In today’s post I’m honored – and delighted – to share with you my interview with my very first French knight. The title of a Knight in the Legion of Honor is the highest honor granted by the French state. A knight in France, by the way, is called a chevalier. (Am I the only one who thought it was just a last name, like Maurice Chevalier?) It’s like being called “Sir” in England.
Noah Klieger received the honor this past January for his contributions to French society.
I met Noah in 1980 when I was working as a journalist in Rome and he was on assignment in the city: We both happened to be covering the same new story. I was impressed, moved, fascinated and spellbound by his life’s stories then and 32 years later, I’m still in awe each time I see him.
Noah was born in France in 1926 and by the age of 15, he was fighting with a resistance group against the Nazis until he was captured and sent to Auschwitz. A commander of Auschwitz, Heinrich Schwarz, was a boxing fanatic who put together a boxing club with inmates to entertain the Nazi soldiers.
Noah raised his hand to join the club. “Life was hard enough in Auschwitz when you worked all day and got little to no food,” Noah said. “But if you joined the boxing club, you got an extra liter of soup and that extra liter of soup kept me going for a few months.” In 1990, he was inducted in the Jewish Hall of Fame in Los Angeles with super-athletes like Mark Spitz and Sandy Koufax. “Not because I was good but it was symbolic,” Noah said. Today, Noah is the boxing club’s last survivor. (If you’re interested in learning more about Auschwitz’s boxing club, go here or you can read about the film, “Triumph of the Spirit,” based on one boxer’s life.)
After Auschwitz, Noah served as first mate aboard the Exodus, the famous ship containing 4,600 people who had survived the Holocaust and were headed for the shoreline of what would then become Israel. British warships attacked the ship, killing four and wounding dozens, but the ship was eventually allowed to land. From there, Noah fought in the War of Independence in 1948.
When the war was over, Noah had no work, survived on food rations, and slept for weeks on a bench in Tel Aviv. He wanted to work as a journalist and although he couldn’t write in Hebrew, within five years he was writing for Israel’s largest newspaper. He has also served as chairman of various international sports committees. More importantly, he’s still writing articles and editorials for the same newspaper, making him, at age 86, when one of the oldest active journalists in the world. Here is an excerpt from my interview with Noah on March 29, 2012:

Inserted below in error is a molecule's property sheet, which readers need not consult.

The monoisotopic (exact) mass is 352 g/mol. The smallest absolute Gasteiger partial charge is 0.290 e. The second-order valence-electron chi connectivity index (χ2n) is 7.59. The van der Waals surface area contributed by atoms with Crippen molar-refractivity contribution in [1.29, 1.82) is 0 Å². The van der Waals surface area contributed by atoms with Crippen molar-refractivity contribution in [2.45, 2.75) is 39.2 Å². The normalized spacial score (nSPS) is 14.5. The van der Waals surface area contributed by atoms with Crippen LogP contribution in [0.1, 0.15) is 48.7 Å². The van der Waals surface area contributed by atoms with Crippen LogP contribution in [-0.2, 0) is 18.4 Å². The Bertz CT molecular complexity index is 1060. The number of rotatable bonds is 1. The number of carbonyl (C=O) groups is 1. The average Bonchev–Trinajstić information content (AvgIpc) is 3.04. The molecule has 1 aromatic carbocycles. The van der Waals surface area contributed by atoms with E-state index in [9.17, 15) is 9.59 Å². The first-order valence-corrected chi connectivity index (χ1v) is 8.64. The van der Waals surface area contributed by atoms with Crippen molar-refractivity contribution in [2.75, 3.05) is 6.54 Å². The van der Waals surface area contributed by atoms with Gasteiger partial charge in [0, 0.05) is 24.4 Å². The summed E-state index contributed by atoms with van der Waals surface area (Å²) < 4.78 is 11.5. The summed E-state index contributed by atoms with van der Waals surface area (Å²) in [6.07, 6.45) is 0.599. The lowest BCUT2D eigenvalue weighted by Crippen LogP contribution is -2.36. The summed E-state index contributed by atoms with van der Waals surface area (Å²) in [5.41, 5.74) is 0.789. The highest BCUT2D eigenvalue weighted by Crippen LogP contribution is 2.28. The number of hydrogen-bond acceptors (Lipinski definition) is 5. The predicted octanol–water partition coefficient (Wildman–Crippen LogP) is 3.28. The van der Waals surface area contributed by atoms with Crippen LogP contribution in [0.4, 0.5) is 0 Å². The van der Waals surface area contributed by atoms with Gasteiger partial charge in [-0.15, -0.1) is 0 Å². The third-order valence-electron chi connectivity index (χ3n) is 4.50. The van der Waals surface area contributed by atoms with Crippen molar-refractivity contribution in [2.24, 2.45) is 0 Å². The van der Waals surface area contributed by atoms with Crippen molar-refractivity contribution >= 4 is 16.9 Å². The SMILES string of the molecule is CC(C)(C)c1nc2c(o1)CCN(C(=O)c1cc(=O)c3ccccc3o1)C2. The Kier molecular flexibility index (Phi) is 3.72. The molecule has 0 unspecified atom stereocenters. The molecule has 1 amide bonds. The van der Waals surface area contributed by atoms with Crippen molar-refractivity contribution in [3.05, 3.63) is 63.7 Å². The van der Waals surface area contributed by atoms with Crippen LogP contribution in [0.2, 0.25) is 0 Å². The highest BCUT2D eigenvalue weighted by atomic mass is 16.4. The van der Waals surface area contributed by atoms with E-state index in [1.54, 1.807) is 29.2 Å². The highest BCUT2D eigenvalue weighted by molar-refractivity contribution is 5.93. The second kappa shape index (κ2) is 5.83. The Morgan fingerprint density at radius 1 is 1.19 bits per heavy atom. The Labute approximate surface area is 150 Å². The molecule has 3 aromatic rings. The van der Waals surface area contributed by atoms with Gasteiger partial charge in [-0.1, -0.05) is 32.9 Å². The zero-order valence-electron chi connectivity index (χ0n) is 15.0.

What do you think someone can do to be a hero?
You must do what is important to you. In addition to your profession, you should do things to help your community. It doesn’t matter what you do. Whether it’s working with old people or taking care of cats. Lawyers can give free consultations and doctors can charge less. Everyone should give something.
You should ask yourself: What can I do to contribute to society? You must do something besides just work.
What do you think your purpose in life is?
I am convinced that I survived Auschwitz only to tell about Auschwitz. Why me and not 1,400,000 others? Only 50,000 of us survived. God gave me a talent to write and to speak so my mission is to teach people what happened in the Shoah (the Holocaust). I don’t take any money for when I speak about it – if I did, I’d be a millionaire. I still speak at least two times a week all over the world. I have spoken in the Sydney, Australia Opera House and I’ve spoken to two kids who are 10 years old. So that’s my mission.
You’re 86. Why don’t you retire and take it easy?
What would be the point of that? You get up, drink coffee and read the newspaper. Okay. Then you go to the gym or play tennis or golf. Okay. Then what? You should wake up and know what you’re going to do. I’ve never stopped working and I don’t plan on it. People die from not having a purpose in life.
Do you consider yourself a hero?
I’m not a hero. I’m a man who wanted to do things I thought were right and important and I more or less succeeded. Some people might say I’m a hero but this is the secret: Do what you are supposed to do. Do it as well as you can.
Not all of us go through tests in life of such epic proportions as Noah did. But we each face our own challenges in life every day. What have you done that you think has made you a hero of your own life?